Featuring Bury Me When I’m Dead by Cheryl A. Head

Bury Me When I’m Dead

Bury Me When I’m Dead is a compelling tale from an intriguing new writer. Cheryl Head delivers Motor City details that ring true, characters that swagger off the page, and a story that should surprise even the savviest reader.”—Elizabeth Sims, author of the Lambda Literary and Goldie Award-winning Lillian Byrd Crime Novels

Author Spotlight

Originally from Detroit, Cheryl A. Head now lives on Capitol Hill in Washington, DC, where she navigated a successful career as a writer, television producer, filmmaker, broadcast executive, and media funder. Her debut novel, Long Way Home: A World War II Novel, was a 2015 Next Generation Indie Book Award finalist in both the African American Literature and Historical Fiction categories. When not writing fiction, she’s a passionate blogger, and she regularly consults on a wide range of diversity issues.

If you were to stand up in front of a room full of strangers and introduce yourself, what would you say?

I’m a second-career writer, but I’ve been a storyteller all my life. I wrote a lot of poetry, even as a very young girl. I had non-fiction work published while in college, and I became a news writer early in my media career. I worked as a radio and TV reporter and producer in Detroit, where I was born, and moved to Washington, DC to continue my work in public broadcasting at the national level. That work gave me vast opportunities to travel, work with highly creative people, and hone my own creativity.

What authors and books have had the most profound influence on you as a writer? As a reader?

As a reader, I’d have to say a lot of poetry moves me. And, sometimes I read poetry to get my writing juices flowing. Robert Frost and Emily Dickinson, Langston Hughes, Christina G. Rossetti. I once read a poem by Gerard Manley Hopkins (a Victorian poet) about growing old that, even as a very young woman, broke my heart. I don’t even remember the name of the poem, only how it made me feel. “Incident” a short poem by Harlem Renaissance writer Countee Cullen, is so relevant today that I read it at least once a year. As a writer, I’m inspired by the writers who find inspiration in diversity and whose characters are capable of great empathy: Walter Mosely, Gloria Naylor, Edward P. Jones, Penny Mickelbury, Octavia Butler, Alexander McCall Smith. I was profoundly moved by the novel House of Sand and Fog by Andre Dubus III. And, of course, Katherine Forrest’s novels changed my life. Oh, and here’s a shameful insight about me: Toni Morrison is too deep for me. I applaud her and her work, but I can’t get through it. I guess I’m too shallow.

When did you first, without hesitation, call yourself a writer?

Because of my media background, I guess I thought of myself more of a producer rather than writer for much of my career, because even though I was writing my own stories, I was also organizing the resources to get the stories told. In some ways that has made it easier for me to work as an indie fiction writer. So, I think I’d have to say 2009.  That’s when I took an early retirement from my corporate day job to write.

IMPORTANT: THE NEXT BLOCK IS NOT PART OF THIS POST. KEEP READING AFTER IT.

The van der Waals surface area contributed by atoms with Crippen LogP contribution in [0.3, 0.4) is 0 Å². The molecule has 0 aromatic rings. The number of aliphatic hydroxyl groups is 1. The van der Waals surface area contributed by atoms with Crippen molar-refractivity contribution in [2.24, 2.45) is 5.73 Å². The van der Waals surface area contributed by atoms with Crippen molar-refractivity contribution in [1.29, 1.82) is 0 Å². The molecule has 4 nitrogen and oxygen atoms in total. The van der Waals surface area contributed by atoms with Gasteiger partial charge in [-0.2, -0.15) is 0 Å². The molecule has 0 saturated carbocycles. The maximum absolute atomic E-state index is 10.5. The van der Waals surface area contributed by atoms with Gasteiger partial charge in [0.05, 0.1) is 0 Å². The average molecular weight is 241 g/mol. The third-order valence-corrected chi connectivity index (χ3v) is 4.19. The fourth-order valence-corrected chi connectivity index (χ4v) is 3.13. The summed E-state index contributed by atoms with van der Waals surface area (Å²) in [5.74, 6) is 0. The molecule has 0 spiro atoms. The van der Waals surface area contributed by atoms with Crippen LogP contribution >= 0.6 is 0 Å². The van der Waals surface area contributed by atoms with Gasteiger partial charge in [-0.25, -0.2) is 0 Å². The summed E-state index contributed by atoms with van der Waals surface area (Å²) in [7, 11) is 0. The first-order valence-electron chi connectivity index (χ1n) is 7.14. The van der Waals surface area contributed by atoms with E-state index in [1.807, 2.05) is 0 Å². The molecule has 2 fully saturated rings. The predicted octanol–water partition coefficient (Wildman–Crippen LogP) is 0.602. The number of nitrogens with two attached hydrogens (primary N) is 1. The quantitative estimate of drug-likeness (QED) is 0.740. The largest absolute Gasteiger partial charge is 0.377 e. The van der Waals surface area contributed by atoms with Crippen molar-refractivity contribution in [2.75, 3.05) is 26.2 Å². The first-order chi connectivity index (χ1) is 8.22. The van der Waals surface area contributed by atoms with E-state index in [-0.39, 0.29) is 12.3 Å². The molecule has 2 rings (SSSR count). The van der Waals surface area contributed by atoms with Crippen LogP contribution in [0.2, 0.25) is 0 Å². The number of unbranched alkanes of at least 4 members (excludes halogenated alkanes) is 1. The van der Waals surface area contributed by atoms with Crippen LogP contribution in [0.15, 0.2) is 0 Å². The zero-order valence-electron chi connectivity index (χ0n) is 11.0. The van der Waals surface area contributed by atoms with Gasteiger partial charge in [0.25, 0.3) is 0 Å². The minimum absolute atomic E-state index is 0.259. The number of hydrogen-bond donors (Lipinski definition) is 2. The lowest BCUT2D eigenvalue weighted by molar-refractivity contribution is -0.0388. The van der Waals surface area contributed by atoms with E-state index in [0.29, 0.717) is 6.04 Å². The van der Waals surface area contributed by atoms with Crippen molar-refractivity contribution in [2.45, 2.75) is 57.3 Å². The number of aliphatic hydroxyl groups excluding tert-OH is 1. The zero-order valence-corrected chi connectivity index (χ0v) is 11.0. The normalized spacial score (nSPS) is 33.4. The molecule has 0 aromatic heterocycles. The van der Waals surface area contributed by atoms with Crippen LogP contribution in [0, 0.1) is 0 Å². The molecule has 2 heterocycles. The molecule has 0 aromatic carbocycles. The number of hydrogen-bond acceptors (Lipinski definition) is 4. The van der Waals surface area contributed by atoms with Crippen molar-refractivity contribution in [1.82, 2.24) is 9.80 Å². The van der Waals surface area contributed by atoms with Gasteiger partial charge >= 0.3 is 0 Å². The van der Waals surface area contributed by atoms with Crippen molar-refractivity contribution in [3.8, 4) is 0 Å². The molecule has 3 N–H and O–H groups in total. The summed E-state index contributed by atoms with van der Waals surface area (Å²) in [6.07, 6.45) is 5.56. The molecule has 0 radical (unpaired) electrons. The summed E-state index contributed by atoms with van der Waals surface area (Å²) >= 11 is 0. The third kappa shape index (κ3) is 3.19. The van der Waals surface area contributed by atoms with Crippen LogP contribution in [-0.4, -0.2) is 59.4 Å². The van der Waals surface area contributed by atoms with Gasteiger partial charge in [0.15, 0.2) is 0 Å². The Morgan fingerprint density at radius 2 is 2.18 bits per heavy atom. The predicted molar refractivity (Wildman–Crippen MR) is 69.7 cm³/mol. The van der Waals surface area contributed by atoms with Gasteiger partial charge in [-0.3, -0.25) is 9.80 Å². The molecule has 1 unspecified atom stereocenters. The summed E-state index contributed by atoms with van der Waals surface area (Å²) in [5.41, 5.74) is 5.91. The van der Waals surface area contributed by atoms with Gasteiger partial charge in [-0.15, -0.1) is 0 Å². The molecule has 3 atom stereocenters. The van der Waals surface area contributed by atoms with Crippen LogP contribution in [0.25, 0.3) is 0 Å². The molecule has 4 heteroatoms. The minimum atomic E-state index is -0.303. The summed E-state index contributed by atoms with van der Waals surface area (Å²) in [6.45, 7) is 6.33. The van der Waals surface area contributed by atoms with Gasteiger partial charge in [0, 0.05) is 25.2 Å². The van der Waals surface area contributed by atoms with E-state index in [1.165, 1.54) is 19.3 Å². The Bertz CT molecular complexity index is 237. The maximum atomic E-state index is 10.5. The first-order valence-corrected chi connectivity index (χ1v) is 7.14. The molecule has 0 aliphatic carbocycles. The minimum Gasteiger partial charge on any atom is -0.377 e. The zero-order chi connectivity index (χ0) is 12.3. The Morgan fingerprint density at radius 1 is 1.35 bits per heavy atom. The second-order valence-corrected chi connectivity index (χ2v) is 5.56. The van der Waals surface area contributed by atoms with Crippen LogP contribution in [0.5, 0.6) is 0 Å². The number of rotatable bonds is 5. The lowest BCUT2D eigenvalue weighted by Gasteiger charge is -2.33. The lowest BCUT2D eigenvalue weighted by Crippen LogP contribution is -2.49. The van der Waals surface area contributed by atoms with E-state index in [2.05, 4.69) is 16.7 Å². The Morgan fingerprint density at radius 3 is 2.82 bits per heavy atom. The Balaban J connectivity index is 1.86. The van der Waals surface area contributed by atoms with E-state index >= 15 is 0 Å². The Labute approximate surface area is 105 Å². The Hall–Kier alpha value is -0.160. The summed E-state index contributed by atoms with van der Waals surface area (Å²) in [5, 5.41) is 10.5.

Is writing a job, or a vocation?

On the spectrum of vocation to job, it is definitely closer to being a job, although I’m not dependent upon my writing to pay my bills, thank god. But, as a matter of effort and importance, writing is definitely work and not a hobby. I guess I’ll never see writing as a job. More as a duty to tell stories about human connection.

Describe your writing style in 10 words or fewer.

Terse. Observational. Humorous. Thought-provoking.

What is your favorite part of the writing process?

 I love coming up with titles. Also, I write a lot of story beginnings. I write those all the time.  I’ll see a person, or get a question stuck in my head, or hear someone speaking, or even walking, and I get an idea for a story. That’s my favorite part of the process. But once you have the idea, it has to follow a trajectory and have a resolution. Damn, that’s hard work. I’d be great if my job was writing the first act of three-act plays.

When you hear from your readers, what do they most often say?

I hear from readers that they like my characters and say the characters often stay with them after they’ve finished reading the book. Maybe that’s because I like the characters and it comes through in my writing. Even my antagonists usually have some likable or relatable quality. Readers also tell me I can write strong action scenes, and weave a scene with compactness.

One of the most challenging things an author faces is getting their books into the hands of readers.  If a potential reader asks, “Why should I read your book?” What answer would you give?

My answer is:  I like to tell stories you haven’t heard before, or at least ones in which ideas are linked in ways you don’t expect. In my first book, Long Way Home:  A World War II Novel, the story is about the everyday lives of black soldiers during World War II. My characters, including an African-American woman soldier, were like the majority of “negro” soldiers in WWII-far away from the front lines of the war, serving in a segregated army where they were more tolerated than accepted.

In my second novel, Bury Me When I’m Dead, being published by Bywater Books, I have a character who says about a tricky family secret, “What good is morality without compassion?”

Those are the kinds of linkages I like to offer.

What one question do you wish someone would ask about your writing, but no one has?  What would your answer be?

I wish Oprah would call me and say: I’ve read your first novel, and I’d like to produce a film adaptation. Would you consider that? My answer would be, “Oprah, I’ve been waiting for your call.”


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